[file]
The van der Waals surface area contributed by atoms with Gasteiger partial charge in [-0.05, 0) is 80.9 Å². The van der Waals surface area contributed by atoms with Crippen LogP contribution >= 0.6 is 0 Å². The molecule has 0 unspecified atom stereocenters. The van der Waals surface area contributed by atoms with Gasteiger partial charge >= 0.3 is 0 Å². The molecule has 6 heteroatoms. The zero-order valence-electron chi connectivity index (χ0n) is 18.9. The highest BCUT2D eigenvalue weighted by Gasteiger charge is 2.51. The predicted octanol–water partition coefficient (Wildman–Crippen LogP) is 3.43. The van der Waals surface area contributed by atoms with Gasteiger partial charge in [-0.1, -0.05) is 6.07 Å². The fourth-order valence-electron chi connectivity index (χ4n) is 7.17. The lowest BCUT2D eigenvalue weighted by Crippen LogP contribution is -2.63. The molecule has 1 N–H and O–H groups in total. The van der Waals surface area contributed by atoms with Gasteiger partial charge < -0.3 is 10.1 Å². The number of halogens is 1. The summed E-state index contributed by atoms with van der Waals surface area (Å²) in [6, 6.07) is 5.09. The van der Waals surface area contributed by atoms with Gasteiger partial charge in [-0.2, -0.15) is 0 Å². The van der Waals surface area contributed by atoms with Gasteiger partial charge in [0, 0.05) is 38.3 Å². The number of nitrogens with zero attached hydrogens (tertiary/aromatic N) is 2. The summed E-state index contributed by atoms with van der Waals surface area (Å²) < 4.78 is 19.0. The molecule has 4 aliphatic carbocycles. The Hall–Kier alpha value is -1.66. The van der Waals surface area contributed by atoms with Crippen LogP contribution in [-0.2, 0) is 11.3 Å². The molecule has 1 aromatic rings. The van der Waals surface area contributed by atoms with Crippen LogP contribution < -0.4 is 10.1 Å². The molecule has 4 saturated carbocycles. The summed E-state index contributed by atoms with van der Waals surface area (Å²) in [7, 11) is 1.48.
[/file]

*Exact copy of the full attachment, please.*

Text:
The van der Waals surface area contributed by atoms with Gasteiger partial charge in [-0.05, 0) is 80.9 Å². The van der Waals surface area contributed by atoms with Crippen LogP contribution >= 0.6 is 0 Å². The molecule has 0 unspecified atom stereocenters. The van der Waals surface area contributed by atoms with Gasteiger partial charge >= 0.3 is 0 Å². The molecule has 6 heteroatoms. The zero-order valence-electron chi connectivity index (χ0n) is 18.9. The highest BCUT2D eigenvalue weighted by Gasteiger charge is 2.51. The predicted octanol–water partition coefficient (Wildman–Crippen LogP) is 3.43. The van der Waals surface area contributed by atoms with Gasteiger partial charge in [-0.1, -0.05) is 6.07 Å². The fourth-order valence-electron chi connectivity index (χ4n) is 7.17. The lowest BCUT2D eigenvalue weighted by Crippen LogP contribution is -2.63. The molecule has 1 N–H and O–H groups in total. The van der Waals surface area contributed by atoms with Gasteiger partial charge < -0.3 is 10.1 Å². The number of halogens is 1. The summed E-state index contributed by atoms with van der Waals surface area (Å²) in [6, 6.07) is 5.09. The van der Waals surface area contributed by atoms with Gasteiger partial charge in [-0.2, -0.15) is 0 Å². The van der Waals surface area contributed by atoms with Gasteiger partial charge in [0, 0.05) is 38.3 Å². The number of nitrogens with zero attached hydrogens (tertiary/aromatic N) is 2. The summed E-state index contributed by atoms with van der Waals surface area (Å²) < 4.78 is 19.0. The molecule has 4 aliphatic carbocycles. The Hall–Kier alpha value is -1.66. The van der Waals surface area contributed by atoms with Crippen LogP contribution in [-0.2, 0) is 11.3 Å². The molecule has 1 aromatic rings. The van der Waals surface area contributed by atoms with Crippen LogP contribution < -0.4 is 10.1 Å². The molecule has 4 saturated carbocycles. The summed E-state index contributed by atoms with van der Waals surface area (Å²) in [7, 11) is 1.48.